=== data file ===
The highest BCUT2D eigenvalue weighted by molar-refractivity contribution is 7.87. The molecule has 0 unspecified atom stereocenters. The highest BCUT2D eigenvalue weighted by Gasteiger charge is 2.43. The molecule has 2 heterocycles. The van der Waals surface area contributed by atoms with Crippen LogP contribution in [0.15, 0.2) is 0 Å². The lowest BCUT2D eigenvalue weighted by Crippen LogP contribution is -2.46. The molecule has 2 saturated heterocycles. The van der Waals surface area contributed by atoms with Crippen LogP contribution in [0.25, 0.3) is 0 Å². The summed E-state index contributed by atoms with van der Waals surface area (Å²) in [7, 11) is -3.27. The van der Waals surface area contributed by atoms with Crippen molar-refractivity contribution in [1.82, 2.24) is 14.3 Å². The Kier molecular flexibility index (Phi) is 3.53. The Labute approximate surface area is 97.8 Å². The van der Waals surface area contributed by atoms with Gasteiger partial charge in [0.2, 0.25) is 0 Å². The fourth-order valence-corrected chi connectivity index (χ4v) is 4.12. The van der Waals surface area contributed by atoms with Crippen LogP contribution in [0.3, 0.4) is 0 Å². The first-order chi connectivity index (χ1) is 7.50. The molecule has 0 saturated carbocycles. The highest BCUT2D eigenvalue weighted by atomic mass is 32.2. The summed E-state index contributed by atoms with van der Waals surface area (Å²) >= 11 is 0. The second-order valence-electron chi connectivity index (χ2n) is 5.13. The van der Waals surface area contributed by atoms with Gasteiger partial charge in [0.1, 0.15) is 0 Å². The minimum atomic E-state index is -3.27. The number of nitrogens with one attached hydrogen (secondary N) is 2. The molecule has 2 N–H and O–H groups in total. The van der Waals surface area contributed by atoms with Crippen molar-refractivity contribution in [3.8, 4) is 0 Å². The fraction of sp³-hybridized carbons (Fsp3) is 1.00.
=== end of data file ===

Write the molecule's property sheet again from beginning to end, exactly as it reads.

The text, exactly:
The highest BCUT2D eigenvalue weighted by molar-refractivity contribution is 7.87. The molecule has 0 unspecified atom stereocenters. The highest BCUT2D eigenvalue weighted by Gasteiger charge is 2.43. The molecule has 2 heterocycles. The van der Waals surface area contributed by atoms with Crippen LogP contribution in [0.15, 0.2) is 0 Å². The lowest BCUT2D eigenvalue weighted by Crippen LogP contribution is -2.46. The molecule has 2 saturated heterocycles. The van der Waals surface area contributed by atoms with Crippen LogP contribution in [0.25, 0.3) is 0 Å². The summed E-state index contributed by atoms with van der Waals surface area (Å²) in [7, 11) is -3.27. The van der Waals surface area contributed by atoms with Crippen molar-refractivity contribution in [1.82, 2.24) is 14.3 Å². The Kier molecular flexibility index (Phi) is 3.53. The Labute approximate surface area is 97.8 Å². The van der Waals surface area contributed by atoms with Gasteiger partial charge in [0.2, 0.25) is 0 Å². The fourth-order valence-corrected chi connectivity index (χ4v) is 4.12. The van der Waals surface area contributed by atoms with Crippen LogP contribution in [0.3, 0.4) is 0 Å². The first-order chi connectivity index (χ1) is 7.50. The molecule has 0 saturated carbocycles. The highest BCUT2D eigenvalue weighted by atomic mass is 32.2. The summed E-state index contributed by atoms with van der Waals surface area (Å²) >= 11 is 0. The second-order valence-electron chi connectivity index (χ2n) is 5.13. The van der Waals surface area contributed by atoms with Gasteiger partial charge in [0.1, 0.15) is 0 Å². The minimum atomic E-state index is -3.27. The number of nitrogens with one attached hydrogen (secondary N) is 2. The molecule has 2 N–H and O–H groups in total. The van der Waals surface area contributed by atoms with Crippen molar-refractivity contribution in [3.8, 4) is 0 Å². The fraction of sp³-hybridized carbons (Fsp3) is 1.00.